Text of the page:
This is important because the legal framework around surveillance in the UK had already been superseded — with the Investigatory Powers Act, which was passed in 2016 — enshrining a number of bulk powers in law, alongside what the government bills as an adequate oversight framework. (Though it has since been forced by domestic courts to rework certain aspects of the legislation judged to be disproportionate.)

The groups behind the human rights challenge argue the lower court’s judgment “did not go far enough with regard to the unlawfulness of bulk interception powers and the fundamental shortcomings in inter-state intelligence sharing based on communications intercepts”.

Hence now pushing for an overarching judgement from judges in the Grand Chamber which — if it goes their way — could force the UK to radically rethink its approach to intelligence capabilities and put a check on the creeping encroachment of state surveillance.

Commenting in a statement, Caroline Wilson Palow, general counsel at Privacy International, said: “The UK Government continues to intercept enormous volumes of internet traffic flowing across its borders. And it continues to have access to similarly vast troves of information intercepted by the US Government. We call on the Court to reject these mass surveillance practices and find that they are fundamentally incompatible with the rights to privacy and freedom of expression enshrined in the European Convention on Human Rights.”

“The surveillance regime that the UK Government has built seriously undermines our freedom. Spying on vast numbers of people without suspicion of wrongdoing violates everyone’s rights to privacy and free expression, and can never be lawful,” added Megan Goulding, lawyer for Liberty, in another statement. “We welcome the opportunity from the Court to prove that indiscriminate state snooping is incompatible with our rights.  We need a rights-respecting and targeted surveillance system — not one where everyone is treated as a suspect as they go about their everyday lives.”

Also commenting in a statement, Lucy Claridge, director of strategic litigation at Amnesty International, said: “Industrial scale mass surveillance makes it incredibly difficult for organisations such as Amnesty International to carry out their vital human rights work. It’s critical that they are able to seek and receive information of public interest from their confidential sources, free from government intrusion.”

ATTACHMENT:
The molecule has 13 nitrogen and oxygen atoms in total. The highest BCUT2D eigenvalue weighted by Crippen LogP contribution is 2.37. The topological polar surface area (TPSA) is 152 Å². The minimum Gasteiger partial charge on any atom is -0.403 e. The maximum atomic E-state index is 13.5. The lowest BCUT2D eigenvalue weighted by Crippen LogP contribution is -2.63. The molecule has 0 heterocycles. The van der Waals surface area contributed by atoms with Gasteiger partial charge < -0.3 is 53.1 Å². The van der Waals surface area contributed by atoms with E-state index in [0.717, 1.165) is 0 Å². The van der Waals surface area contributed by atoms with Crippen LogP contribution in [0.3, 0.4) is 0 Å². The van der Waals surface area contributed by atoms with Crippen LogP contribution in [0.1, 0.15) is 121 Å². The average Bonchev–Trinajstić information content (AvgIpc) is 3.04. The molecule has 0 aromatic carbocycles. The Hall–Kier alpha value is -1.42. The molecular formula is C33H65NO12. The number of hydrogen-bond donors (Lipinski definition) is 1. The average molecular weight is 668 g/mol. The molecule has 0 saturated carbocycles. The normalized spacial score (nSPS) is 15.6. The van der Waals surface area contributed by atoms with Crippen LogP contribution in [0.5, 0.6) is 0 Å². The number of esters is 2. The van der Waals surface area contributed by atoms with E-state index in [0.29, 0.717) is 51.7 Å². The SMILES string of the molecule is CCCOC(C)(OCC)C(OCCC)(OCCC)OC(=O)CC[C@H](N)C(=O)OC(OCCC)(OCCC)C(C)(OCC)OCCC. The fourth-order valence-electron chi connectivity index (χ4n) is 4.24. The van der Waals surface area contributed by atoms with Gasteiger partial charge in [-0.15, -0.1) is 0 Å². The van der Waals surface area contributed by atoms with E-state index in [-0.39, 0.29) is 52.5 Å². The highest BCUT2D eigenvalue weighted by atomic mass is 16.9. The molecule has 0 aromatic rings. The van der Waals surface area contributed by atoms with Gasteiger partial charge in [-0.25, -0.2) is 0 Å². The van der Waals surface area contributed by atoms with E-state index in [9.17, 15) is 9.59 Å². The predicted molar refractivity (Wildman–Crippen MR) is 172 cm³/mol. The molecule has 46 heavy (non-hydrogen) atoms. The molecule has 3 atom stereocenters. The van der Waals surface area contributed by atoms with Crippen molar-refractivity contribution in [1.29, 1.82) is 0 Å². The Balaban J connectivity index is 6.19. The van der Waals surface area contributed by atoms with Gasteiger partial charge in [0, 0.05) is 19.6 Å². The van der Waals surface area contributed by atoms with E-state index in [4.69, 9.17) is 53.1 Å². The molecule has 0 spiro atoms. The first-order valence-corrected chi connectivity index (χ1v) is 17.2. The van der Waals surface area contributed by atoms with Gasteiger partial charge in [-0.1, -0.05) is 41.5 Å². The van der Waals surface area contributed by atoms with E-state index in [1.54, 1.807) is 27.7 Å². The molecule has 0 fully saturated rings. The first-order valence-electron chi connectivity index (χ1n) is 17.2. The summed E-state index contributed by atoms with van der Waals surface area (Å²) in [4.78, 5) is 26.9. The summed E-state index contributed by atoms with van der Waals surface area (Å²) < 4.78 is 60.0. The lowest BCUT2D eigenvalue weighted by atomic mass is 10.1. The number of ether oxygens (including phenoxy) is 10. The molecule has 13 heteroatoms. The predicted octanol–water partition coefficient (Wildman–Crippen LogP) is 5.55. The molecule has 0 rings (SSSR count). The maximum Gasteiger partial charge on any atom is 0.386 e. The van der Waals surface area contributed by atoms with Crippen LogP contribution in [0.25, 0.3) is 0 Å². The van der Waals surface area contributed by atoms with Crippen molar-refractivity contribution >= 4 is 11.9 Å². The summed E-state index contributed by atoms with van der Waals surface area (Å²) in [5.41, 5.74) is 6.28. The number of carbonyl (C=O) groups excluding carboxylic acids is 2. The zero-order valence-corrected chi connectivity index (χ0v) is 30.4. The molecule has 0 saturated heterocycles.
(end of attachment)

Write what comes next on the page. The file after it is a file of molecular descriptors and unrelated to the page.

There’s little prospect of an imminent check on the UK’s current bulk-based surveillance modus operandi via this legal route, with what could be a wait of several years before the Grand Chamber even hears the case. 

Add to that, at that unknown future time it’s still anyone’s guess whether the UK — which is in the process of trying to determine how it will exit the European Union — will still be a party to the European convention on human rights or not.

While the ECHR is attached to the Council of Europe, rather than the EU itself, some elements of the Conservative Party have been pushing to pull the UK out of the convention too. Which throws a potential future spanner in the works of this rights based challenge.

Europe’s highest human rights court to hear challenge to UK’s bulk surveillance regime

The Grand Chamber of the European Court of Human Rights (ECHR) has agreed to hear a legal challenge to the use of bulk data collection surveillance powers by UK intelligence agencies. Last September a lower chamber of the ECHR ruled that UK surveillance practices violated human rights law but did not find bulk collection itself […]

The Grand Chamber of the European Court of Human Rights (ECHR) has agreed to hear a legal challenge to the use of bulk data collection surveillance powers by UK intelligence agencies.

Last September a lower chamber of the ECHR ruled that UK surveillance practices violated human rights law but did not find bulk collection itself to be in violation of the convention.

The civil and digital groups and charities behind the challenge, which include Liberty, Privacy International and Amnesty International, are hoping for a definitive judgement against bulk collection from Europe’s highest human rights court.

The legal challenge dates back around five years, and stems from the 2013 disclosures of government surveillance programs revealed by NSA whistleblower Edward Snowden .